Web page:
The Wichita Public Library is not an enterprise; it is dependent on the city for its existence and on the many volunteers for services. With that in mind, and as the steward of the public assets, the Wichita City Council must provide for the full funding of a new Central Library.
Doing so is a test of visionary leadership.
When the current Central Library was built in 1967, it functioned well as simply a building housing mostly books. But the holdings have grown beyond the original capacity, technology has advanced, meeting space has all but disappeared, and service to the community is strained and has become limited. In addition, current operating expenses are not cost-effective, structural maintenance and repairs are excessive, and accessibility has become more and more limited, especially with increased activities at Century II.
The original mission of the "old" library model as a fixed source of information has evolved into an interactive information center with emerging technologies, community centers, and database accessibility not generally available to the public without a substantial subscription fee.
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In the past, books separated the haves from the have-nots. Today, the dividers are the equipment needed to access, create and manipulate information. Libraries can remove those barriers for the entire community.
The new library is Wichita's investment in the future for all of Wichita's constituencies. The results of the library board's careful study of current and future needs were used by national experts in library design to present the conceptual plan for the new library. They are not pie-in-the-sky wishes, but rather are concrete, well-considered solutions unique to Wichita.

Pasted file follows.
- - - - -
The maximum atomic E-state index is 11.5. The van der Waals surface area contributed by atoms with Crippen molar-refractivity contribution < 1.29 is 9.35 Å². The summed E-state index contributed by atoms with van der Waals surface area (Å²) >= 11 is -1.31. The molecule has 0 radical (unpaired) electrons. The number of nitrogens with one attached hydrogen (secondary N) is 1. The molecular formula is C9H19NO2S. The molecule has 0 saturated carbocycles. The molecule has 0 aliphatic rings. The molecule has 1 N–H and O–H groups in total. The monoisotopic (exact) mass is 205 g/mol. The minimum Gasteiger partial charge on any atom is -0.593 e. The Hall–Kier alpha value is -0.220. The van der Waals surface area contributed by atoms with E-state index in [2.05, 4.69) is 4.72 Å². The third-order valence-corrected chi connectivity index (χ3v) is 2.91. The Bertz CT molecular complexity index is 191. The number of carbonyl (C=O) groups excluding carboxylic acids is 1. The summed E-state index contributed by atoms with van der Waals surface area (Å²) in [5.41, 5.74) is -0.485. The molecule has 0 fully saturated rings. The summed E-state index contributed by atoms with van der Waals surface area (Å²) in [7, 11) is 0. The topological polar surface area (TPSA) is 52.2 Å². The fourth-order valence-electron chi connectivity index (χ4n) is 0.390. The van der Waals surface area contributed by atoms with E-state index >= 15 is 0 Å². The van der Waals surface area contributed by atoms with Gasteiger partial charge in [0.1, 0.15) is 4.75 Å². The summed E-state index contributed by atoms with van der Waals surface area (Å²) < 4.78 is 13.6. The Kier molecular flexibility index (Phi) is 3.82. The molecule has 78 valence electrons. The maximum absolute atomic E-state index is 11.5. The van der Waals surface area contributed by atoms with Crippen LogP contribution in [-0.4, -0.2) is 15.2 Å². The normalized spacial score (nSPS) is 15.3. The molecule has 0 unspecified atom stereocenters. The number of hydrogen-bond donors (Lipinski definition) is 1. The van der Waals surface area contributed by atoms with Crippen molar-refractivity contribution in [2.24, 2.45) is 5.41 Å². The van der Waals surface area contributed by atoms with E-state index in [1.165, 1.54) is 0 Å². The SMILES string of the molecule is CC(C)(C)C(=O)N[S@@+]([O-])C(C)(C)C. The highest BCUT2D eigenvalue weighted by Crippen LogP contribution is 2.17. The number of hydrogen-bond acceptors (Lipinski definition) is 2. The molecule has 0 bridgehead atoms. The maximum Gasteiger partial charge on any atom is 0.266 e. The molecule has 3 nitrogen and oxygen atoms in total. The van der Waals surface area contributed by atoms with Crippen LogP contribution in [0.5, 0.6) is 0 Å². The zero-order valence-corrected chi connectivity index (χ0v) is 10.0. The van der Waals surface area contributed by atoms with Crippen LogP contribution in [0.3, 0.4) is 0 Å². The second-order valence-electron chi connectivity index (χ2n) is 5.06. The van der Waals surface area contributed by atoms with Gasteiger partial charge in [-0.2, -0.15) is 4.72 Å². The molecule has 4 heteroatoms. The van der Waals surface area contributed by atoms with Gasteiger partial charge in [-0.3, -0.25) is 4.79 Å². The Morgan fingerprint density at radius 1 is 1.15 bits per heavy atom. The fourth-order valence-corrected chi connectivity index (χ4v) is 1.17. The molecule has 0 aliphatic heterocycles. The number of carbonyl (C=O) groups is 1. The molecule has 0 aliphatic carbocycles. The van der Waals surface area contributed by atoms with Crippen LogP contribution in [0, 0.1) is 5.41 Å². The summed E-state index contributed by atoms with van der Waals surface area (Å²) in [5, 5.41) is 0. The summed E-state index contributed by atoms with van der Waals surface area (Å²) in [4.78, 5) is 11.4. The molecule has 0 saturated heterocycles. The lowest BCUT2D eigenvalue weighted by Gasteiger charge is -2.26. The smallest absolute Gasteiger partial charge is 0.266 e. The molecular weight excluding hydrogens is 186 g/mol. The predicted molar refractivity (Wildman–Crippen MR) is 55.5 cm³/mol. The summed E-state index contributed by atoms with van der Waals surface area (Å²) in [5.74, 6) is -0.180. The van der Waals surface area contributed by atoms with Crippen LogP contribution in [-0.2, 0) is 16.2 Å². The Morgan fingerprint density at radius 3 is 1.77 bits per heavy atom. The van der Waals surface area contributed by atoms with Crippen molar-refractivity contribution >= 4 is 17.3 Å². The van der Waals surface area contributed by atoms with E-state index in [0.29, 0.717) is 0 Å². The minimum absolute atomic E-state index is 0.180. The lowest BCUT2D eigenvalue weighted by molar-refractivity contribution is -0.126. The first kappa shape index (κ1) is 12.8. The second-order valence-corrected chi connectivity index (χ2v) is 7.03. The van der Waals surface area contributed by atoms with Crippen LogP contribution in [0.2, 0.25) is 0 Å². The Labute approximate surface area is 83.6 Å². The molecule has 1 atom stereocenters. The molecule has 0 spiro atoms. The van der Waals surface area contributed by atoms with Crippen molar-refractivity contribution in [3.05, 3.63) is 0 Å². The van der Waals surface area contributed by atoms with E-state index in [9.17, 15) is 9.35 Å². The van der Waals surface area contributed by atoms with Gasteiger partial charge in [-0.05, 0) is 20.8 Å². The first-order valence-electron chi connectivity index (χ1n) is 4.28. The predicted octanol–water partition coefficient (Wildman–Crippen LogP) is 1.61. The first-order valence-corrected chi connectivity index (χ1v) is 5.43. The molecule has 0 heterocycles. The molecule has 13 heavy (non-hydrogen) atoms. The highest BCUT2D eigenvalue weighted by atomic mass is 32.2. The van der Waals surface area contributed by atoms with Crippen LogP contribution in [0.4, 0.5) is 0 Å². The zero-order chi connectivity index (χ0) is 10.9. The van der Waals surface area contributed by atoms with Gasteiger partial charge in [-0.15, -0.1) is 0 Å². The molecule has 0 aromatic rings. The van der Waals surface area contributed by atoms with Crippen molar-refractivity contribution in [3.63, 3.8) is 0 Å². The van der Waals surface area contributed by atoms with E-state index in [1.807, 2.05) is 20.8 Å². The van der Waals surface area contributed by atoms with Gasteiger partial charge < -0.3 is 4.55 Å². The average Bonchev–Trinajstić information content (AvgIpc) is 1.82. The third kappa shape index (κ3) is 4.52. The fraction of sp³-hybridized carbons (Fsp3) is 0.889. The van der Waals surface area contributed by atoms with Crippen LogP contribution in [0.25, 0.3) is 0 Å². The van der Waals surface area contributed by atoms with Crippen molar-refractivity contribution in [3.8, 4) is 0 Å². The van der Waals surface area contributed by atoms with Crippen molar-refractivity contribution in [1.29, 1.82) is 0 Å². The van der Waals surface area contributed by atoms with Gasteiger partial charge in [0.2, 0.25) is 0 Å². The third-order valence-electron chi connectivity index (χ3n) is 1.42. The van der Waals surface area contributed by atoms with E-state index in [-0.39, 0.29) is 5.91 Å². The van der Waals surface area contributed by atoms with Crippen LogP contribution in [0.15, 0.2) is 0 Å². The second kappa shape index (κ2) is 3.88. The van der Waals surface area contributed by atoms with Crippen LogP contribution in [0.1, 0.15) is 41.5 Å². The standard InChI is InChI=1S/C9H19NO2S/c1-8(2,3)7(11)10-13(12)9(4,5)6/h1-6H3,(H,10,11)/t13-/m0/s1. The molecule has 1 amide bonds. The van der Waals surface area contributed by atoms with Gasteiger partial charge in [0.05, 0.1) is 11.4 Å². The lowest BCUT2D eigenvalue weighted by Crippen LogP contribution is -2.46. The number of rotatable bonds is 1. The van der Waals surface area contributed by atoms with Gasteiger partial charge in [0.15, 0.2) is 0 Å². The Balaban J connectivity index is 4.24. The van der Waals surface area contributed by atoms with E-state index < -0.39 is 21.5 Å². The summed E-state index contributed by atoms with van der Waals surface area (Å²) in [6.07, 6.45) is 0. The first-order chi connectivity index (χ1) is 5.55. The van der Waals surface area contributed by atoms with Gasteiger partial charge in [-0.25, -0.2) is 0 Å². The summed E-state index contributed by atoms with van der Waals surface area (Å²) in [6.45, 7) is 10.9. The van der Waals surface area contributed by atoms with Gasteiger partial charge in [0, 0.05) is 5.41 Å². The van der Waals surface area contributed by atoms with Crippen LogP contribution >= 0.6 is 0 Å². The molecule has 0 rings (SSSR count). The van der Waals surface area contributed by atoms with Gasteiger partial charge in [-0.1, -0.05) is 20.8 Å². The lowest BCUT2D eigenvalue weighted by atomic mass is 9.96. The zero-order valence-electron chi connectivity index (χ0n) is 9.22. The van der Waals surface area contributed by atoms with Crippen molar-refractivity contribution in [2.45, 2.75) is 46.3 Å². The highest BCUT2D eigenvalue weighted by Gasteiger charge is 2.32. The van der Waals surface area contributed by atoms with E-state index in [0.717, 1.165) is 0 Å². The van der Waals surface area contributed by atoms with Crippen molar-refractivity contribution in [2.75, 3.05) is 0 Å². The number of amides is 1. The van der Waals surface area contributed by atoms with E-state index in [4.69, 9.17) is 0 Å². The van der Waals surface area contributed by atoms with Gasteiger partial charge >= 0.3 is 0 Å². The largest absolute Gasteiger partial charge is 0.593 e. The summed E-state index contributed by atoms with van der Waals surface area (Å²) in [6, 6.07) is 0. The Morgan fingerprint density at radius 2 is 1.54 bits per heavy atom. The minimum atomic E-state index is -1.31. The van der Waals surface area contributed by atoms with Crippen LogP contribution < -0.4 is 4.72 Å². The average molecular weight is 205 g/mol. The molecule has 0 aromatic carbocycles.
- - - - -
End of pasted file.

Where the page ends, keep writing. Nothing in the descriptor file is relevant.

Even though the City Council approved the purchase of a site for the new library, a question persists of whether the current library could be remodeled and expanded. The recently finished study showed that to remodel the current building and add extra space would cost slightly more than a completely new building. That process would require moving the contents of the current library to a temporary facility for two years.
The result would not address the need for parking requirements during Century II activities, would take up more land to restrict any Century II area expansion, and would only be a "make-do" facility of an old building with an add-on.
Further delays do not remove the need for a new building, potentially costing more as construction costs increase and risking increased bond rates and indebtedness for the city. Timing is critical. The current building needs new carpeting, a new roof and updated plumbing, all of which will need to be addressed soon. These are costly reasons not to delay fully funding the library board's request for a new facility.
The new construction and subsequent building will provide jobs, accommodate changing information technology, make a statement about Wichita, provide community meeting spaces, be a catalyst for discovery, and help attract new businesses and families.
The argument is not whether Wichita needs a new library, but whether Wichita leaders will be visionary enough to shape the future. This new cultural and information center will be the repository of accessible information, the hub of cultural identity for Wichita, and the legacy for future generations. The City Council should not delay any longer.